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Charactering the impact of traumatic injury on neurodegenerative disease risk using engineered cell and tissue model
Neurotrauma encompasses a broad category of injuries affecting the central nervous system (CNS), which includes both the traumatic brain injury (TBI) and spinal cord injury (SCI). These injuries can result from various causes, including accidents, falls, sports-related incidents, and other traumatic events, affecting millions of individuals annually. Traumatic injuries are the leading cause of disability, and moreover are associated with elevated risk of developing cognitive impairments and neurodegenerative diseases (ND) such as Alzheimer’s Disease (AD) and Parkinson’s Disease (PD). The elevated ND risk arising from neurotrauma poses significant burdens on healthcare systems and affect life quality of affected individuals, emphasizing the critical need for research aimed at understanding the underlying mechanisms conferring ND risk from the lesion center to CNS. The goal of my thesis is to understand persistent molecular changes post SCI associated with ND using a combination of a rat animal model and neuronal cultures derived from human induced pluripotent stem cells.
I started with Sprague-Dawley rats with T10 spinal cord contusive injury; and assessed immediate and persistent changes in transcriptomic and epigenetic markers via next generation sequencing (NGS) at primary lesion site and distal spinal cord tissue. Along with global changes in chromatin arrangements and DNA methylation, we observed significant transcriptomic changes enriched for pathways of inflammatory responses, and synaptogenesis. These changes were further verified using immunohistochemistry and super resolution microscopy. To further understand the long-term brain abnormality linked to SCI, we investigated persistent alterations in the composition and molecular profiles of both the male and female motor cortex 30 days after injury. Immunohistochemistry revealed that SCI leads to neuronal loss and changes in synaptic density and morphology; and significant alterations in the neuron-astrocyte ratio and astrocyte morphology, in male motor cortex supporting our hypothesis that SCI may increase the risk of neurodegeneration by affecting the motor cortex. Comparison of transcriptomic data collected at a sub-acute stage in male rats, namely 7 days post injury, with 30 days post injury, identified persistent and de novo changes that occur primarily after recovery of spinal cord injury, which are enriched for neuronal and synaptic function related pathways. Interestingly, neuroendocrine-related pathways were prominently implicated at the chronic stage of SCI, with Esr1 identified as a major upstream regulator offering protective effects in females that did not exhibit significant alterations in cellular composition or morphology after SCI. Collectively, our study paved the way towards understanding sexual dimorphism in brains after spinal cord injury and provides a plausible connection between spinal cord injury and neurodegeneration later in life that were further investigated using a humanized culture model.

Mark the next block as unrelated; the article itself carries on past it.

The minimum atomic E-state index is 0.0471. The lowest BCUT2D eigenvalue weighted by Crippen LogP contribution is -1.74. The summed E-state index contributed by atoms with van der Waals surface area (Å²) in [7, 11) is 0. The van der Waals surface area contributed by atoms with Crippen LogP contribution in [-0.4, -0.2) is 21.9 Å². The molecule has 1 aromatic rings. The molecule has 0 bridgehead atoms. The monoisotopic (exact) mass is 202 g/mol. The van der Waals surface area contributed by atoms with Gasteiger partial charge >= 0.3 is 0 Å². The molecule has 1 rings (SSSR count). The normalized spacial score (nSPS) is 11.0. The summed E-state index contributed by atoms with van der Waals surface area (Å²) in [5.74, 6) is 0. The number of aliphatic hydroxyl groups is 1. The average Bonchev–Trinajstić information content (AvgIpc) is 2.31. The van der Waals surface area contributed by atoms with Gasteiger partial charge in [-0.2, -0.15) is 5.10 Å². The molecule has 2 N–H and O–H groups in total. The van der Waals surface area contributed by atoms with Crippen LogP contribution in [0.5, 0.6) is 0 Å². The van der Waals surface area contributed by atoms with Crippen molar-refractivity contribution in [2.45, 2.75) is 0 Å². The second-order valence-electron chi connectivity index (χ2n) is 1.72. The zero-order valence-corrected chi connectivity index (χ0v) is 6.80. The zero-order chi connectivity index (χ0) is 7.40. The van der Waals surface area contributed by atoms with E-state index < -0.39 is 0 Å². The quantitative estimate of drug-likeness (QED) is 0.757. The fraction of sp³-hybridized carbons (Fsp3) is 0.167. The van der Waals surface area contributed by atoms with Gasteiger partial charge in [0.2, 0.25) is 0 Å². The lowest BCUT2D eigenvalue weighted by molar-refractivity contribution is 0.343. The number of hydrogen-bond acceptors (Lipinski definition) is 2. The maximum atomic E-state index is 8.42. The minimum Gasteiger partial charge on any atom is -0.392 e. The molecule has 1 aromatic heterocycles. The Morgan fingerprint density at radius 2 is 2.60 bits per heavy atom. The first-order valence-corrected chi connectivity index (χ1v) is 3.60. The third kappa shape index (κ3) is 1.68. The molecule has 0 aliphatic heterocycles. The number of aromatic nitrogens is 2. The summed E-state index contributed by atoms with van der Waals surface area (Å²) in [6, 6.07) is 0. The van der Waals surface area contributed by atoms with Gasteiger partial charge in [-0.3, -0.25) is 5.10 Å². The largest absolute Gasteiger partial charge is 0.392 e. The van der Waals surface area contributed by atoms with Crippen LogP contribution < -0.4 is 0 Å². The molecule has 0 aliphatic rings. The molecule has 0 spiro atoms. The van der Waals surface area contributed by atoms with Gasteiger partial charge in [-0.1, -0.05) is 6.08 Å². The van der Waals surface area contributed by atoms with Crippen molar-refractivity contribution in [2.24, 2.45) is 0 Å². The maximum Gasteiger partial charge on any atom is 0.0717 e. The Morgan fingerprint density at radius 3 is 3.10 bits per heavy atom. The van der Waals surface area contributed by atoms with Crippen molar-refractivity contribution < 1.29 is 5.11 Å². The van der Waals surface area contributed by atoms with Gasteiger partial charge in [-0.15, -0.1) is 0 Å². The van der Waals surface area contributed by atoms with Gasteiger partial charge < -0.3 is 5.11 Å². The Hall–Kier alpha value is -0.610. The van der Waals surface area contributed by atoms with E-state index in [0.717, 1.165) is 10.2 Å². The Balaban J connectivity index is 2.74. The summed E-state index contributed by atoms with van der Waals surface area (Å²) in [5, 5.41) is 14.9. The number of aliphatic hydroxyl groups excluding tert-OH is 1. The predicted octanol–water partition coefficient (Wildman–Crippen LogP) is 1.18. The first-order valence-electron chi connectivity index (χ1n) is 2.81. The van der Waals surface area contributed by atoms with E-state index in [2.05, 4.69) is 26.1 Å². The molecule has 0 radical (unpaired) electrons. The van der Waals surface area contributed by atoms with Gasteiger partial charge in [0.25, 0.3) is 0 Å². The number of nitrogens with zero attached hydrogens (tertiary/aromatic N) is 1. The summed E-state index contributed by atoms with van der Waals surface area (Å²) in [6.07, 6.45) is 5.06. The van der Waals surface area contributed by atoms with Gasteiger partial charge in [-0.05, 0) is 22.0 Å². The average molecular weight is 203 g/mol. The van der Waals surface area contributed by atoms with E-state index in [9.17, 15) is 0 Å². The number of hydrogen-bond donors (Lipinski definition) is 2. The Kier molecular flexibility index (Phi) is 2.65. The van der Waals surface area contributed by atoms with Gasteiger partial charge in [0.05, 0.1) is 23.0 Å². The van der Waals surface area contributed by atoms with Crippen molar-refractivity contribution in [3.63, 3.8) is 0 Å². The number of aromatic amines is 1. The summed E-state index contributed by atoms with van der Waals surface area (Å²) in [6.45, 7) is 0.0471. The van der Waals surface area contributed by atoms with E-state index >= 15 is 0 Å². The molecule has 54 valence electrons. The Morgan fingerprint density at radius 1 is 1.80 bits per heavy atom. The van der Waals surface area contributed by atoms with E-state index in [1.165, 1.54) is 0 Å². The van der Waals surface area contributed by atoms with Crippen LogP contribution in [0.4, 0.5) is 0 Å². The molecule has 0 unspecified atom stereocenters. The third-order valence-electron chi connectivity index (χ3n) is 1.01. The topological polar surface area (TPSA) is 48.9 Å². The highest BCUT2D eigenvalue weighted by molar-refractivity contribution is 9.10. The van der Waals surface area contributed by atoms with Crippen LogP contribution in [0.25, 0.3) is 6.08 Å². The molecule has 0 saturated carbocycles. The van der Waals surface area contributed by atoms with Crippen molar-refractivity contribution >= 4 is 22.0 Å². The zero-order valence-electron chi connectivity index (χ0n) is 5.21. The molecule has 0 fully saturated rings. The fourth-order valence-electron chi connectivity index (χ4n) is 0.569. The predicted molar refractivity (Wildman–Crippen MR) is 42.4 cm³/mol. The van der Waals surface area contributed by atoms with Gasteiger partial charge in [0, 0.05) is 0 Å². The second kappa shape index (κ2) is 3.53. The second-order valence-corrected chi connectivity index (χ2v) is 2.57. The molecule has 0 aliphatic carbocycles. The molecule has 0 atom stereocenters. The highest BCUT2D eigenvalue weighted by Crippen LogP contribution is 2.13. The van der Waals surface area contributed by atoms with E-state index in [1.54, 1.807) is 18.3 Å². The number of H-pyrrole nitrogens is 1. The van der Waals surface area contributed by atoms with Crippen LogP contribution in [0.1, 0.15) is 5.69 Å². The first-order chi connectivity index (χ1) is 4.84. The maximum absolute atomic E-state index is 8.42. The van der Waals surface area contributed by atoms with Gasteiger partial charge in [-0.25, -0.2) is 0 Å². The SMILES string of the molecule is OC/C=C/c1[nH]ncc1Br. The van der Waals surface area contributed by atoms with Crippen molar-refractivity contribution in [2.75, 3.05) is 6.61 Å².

We established the feasibility of using hiPSC derived neurons to examine long term neurotoxic mechanism using lead (Pb) as a model chemical with strong associations with elevated AD risks later in life. A similar culture system was then used to assess persistent neurotoxicity of acrolein, a chemical that is known to emerge in brains post traumatic injury. We found that acrolein induced alterations in neuronal network morphology, synaptic density, and excitability. Furthermore, acrolein exposure negatively impacted mitochondrial function and persistently altered neuronal resilience towards a secondary stressor of mitochondria, namely MPP+. Acrolein exposure also alters the expression of tau and tau phosphorylation which collectively result in increased cellular vulnerability toward paired helical filament (PHF-tau) seeding, a known neurotoxin associated with ND. These findings collectively provide molecular insights as to how acrolein can partake alterations in neural function and resilience to stressors; and relay ND risks in neurotrauma patients later in life.
In conclusion, our comprehensive investigation employing both rat and hiPSC models uncovers plausible molecular pathways connecting SCI to neurodegenerative diseases, providing insights into the enduring consequences of these injuries on affected patients.
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- Doctor of Philosophy
- Chemical Engineering
- West Lafayette